President Donald Trump appeared to rely on a dubious Fox News report Tuesday morning to unleash an attack on his predecessor, accusing President Barack Obama, without any real evidence, of granting citizenship to 2,500 Iranians as part of nuclear deal negotiations.
“Just out that Obama Administration granted citizenship, during the terrible Iran Deal negotiation, to 2,500 Iranians – including to government officials,” Trump tweeted. “How big (and bad) is that?”
Jeff Prescott, the former senior director on Obama’s National Security Council, called Trump’s allegation “absurd and entirely false.”
Prescott shared with CNN immigration data from the Department of Homeland Security which showed that the number of Iranians naturalized in the United States over the course of the Obama and Bush administrations was relatively consistent.
“There was no connection between the Iran nuclear deal and immigration policy,” Prescott added.
The unsubstantiated claim first gained attention with a Monday story on Fox News’ website that relied on the word of an Iranian cleric who is also a member of the country’s parliament.
The article, written by Chris Irvine, a Fox News senior editor, cited an Iranian news agency that cited an Iranian newspaper that quoted the single Iranian cleric, who said the Obama administration provided citizenship to 2,500 unidentified Iranians during nuclear deal negotiations.
The article itself quoted, toward the end of the story, the network’s own commentator, former Obama State Department spokeswoman Marie Harf, saying, “This sounds like totally made up BS.” The story said the Department of Homeland Security and State Department declined to comment, and that a representative for former Secretary of Homeland Security Jeh Johnson could not be reached.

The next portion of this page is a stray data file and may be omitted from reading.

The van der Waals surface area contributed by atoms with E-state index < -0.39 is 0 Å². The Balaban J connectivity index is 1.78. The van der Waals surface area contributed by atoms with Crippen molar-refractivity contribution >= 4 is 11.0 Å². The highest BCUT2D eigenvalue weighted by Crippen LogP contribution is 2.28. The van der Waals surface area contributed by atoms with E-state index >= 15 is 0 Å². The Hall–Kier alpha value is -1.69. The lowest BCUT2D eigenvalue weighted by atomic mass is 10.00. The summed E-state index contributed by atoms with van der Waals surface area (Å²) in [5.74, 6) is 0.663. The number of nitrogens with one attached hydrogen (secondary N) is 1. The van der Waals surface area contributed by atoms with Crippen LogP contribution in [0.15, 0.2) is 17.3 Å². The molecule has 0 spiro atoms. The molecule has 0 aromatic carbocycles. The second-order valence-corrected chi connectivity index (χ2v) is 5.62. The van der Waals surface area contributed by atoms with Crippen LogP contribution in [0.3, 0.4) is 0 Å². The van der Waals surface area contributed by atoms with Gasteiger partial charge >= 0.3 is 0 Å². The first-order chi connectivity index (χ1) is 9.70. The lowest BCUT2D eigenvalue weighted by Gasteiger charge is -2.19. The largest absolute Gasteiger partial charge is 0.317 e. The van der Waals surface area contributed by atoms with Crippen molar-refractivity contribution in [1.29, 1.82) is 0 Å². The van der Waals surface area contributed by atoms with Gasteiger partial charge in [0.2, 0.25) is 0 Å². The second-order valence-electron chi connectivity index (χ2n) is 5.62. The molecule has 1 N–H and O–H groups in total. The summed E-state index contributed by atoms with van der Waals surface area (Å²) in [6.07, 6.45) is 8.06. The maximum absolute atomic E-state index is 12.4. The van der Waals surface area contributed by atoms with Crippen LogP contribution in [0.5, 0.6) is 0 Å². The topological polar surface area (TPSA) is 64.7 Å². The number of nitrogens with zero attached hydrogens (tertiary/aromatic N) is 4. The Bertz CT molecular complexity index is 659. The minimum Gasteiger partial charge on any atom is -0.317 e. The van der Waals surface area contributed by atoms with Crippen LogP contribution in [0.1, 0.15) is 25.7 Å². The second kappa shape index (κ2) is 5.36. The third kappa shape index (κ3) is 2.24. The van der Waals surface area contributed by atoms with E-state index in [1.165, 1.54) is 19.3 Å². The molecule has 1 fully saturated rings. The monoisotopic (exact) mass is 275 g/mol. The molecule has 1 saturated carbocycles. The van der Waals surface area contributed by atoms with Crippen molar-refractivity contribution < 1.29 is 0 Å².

Prior to the Fox News article, the claim had not received any noticeable attention from the US media.
But after Fox News published its story, other outlets, primarily in the conservative media space, published similar stories. Those outlets included The Daily Mail, The Gateway Pundit, and TownHall.
The claims were also shared on Twitter by Fox News host Sean Hannity and frequent Fox guests David Clarke and Charlie Kirk.
On Tuesday morning, just hours before Trump’s tweet, the story made its way to Fox News’ airwaves on “Fox & Friends First,” the network’s early morning show. It also later aired on “America’s Newsroom,” a late-morning news program on Fox News.
“It shouldn’t be lost on anyone that this is a case of Donald Trump parroting Fox News, which is peddling the claims of an Iranian hardliner,” Prescott told CNN.
Jake Sullivan, a former Obama official who was involved at the start of the Iran nuclear negotiations, also skewered Trump for relying on Fox News’ thin report to make what he called a “completely false” claim.
“What is interesting about this is that what happened is a hardline crank in Iran just randomly made this comment, Fox News writes a story on it, and then Trump tweets it,” Sullivan said on “The Situation Room.”
“He had every opportunity to call people in his own Department of Homeland Security and State Department to ask whether or not this was true. And they would have told him it wasn’t,” Sullivan added. “Instead, he relies on Fox News. And the scary thing is that he’s increasingly relying on sources like Fox News to get his intelligence rather than the professionals in his own government.”
Neither a spokesperson for Fox News nor the White House responded to a request for comment Tuesday afternoon.
This would not be the first time Trump has tweeted false or questionable claims that have originated in right-wing media. The President has a long history of stoking conspiracy theories that target his political rivals.
— CNN’s Jamie Crawford contributed reporting.
CNNMoney (New York) First published July 3, 2018: 8:06 PM ET